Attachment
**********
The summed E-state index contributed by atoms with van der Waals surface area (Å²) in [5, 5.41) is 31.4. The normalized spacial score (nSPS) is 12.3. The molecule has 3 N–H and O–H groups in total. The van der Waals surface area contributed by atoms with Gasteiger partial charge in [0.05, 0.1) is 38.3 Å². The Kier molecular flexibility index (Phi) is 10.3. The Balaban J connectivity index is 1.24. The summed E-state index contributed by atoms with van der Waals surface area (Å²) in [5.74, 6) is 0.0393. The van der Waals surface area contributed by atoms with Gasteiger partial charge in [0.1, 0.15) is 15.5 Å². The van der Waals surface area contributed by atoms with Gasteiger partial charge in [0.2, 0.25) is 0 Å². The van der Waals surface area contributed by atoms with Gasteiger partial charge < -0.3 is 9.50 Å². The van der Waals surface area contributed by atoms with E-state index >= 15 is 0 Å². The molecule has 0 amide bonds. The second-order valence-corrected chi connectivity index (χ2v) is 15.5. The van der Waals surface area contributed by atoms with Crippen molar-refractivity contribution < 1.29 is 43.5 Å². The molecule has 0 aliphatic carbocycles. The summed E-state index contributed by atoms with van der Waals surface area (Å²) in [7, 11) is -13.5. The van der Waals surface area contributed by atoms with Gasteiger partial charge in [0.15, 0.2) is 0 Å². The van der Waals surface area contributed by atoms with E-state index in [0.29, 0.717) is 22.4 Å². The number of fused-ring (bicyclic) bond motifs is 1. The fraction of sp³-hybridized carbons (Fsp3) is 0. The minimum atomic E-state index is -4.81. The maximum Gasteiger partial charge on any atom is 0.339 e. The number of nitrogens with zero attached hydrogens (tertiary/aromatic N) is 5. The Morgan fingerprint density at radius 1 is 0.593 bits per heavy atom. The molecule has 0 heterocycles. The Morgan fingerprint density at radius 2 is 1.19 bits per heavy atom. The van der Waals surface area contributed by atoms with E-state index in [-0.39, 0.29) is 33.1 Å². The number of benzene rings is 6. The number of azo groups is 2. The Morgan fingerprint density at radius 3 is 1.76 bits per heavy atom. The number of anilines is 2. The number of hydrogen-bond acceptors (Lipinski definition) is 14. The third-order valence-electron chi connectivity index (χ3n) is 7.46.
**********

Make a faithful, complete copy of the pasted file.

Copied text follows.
The summed E-state index contributed by atoms with van der Waals surface area (Å²) in [5, 5.41) is 31.4. The normalized spacial score (nSPS) is 12.3. The molecule has 3 N–H and O–H groups in total. The van der Waals surface area contributed by atoms with Gasteiger partial charge in [0.05, 0.1) is 38.3 Å². The Kier molecular flexibility index (Phi) is 10.3. The Balaban J connectivity index is 1.24. The summed E-state index contributed by atoms with van der Waals surface area (Å²) in [5.74, 6) is 0.0393. The van der Waals surface area contributed by atoms with Gasteiger partial charge in [0.1, 0.15) is 15.5 Å². The van der Waals surface area contributed by atoms with Gasteiger partial charge in [0.2, 0.25) is 0 Å². The van der Waals surface area contributed by atoms with Gasteiger partial charge < -0.3 is 9.50 Å². The van der Waals surface area contributed by atoms with E-state index >= 15 is 0 Å². The molecule has 0 amide bonds. The second-order valence-corrected chi connectivity index (χ2v) is 15.5. The van der Waals surface area contributed by atoms with Crippen molar-refractivity contribution < 1.29 is 43.5 Å². The molecule has 0 aliphatic carbocycles. The summed E-state index contributed by atoms with van der Waals surface area (Å²) in [7, 11) is -13.5. The van der Waals surface area contributed by atoms with Gasteiger partial charge in [0.15, 0.2) is 0 Å². The van der Waals surface area contributed by atoms with E-state index in [0.29, 0.717) is 22.4 Å². The number of fused-ring (bicyclic) bond motifs is 1. The fraction of sp³-hybridized carbons (Fsp3) is 0. The minimum atomic E-state index is -4.81. The maximum Gasteiger partial charge on any atom is 0.339 e. The number of nitrogens with zero attached hydrogens (tertiary/aromatic N) is 5. The Morgan fingerprint density at radius 1 is 0.593 bits per heavy atom. The molecule has 0 heterocycles. The Morgan fingerprint density at radius 2 is 1.19 bits per heavy atom. The van der Waals surface area contributed by atoms with E-state index in [-0.39, 0.29) is 33.1 Å². The number of benzene rings is 6. The number of azo groups is 2. The Morgan fingerprint density at radius 3 is 1.76 bits per heavy atom. The number of anilines is 2. The number of hydrogen-bond acceptors (Lipinski definition) is 14. The third-order valence-electron chi connectivity index (χ3n) is 7.46.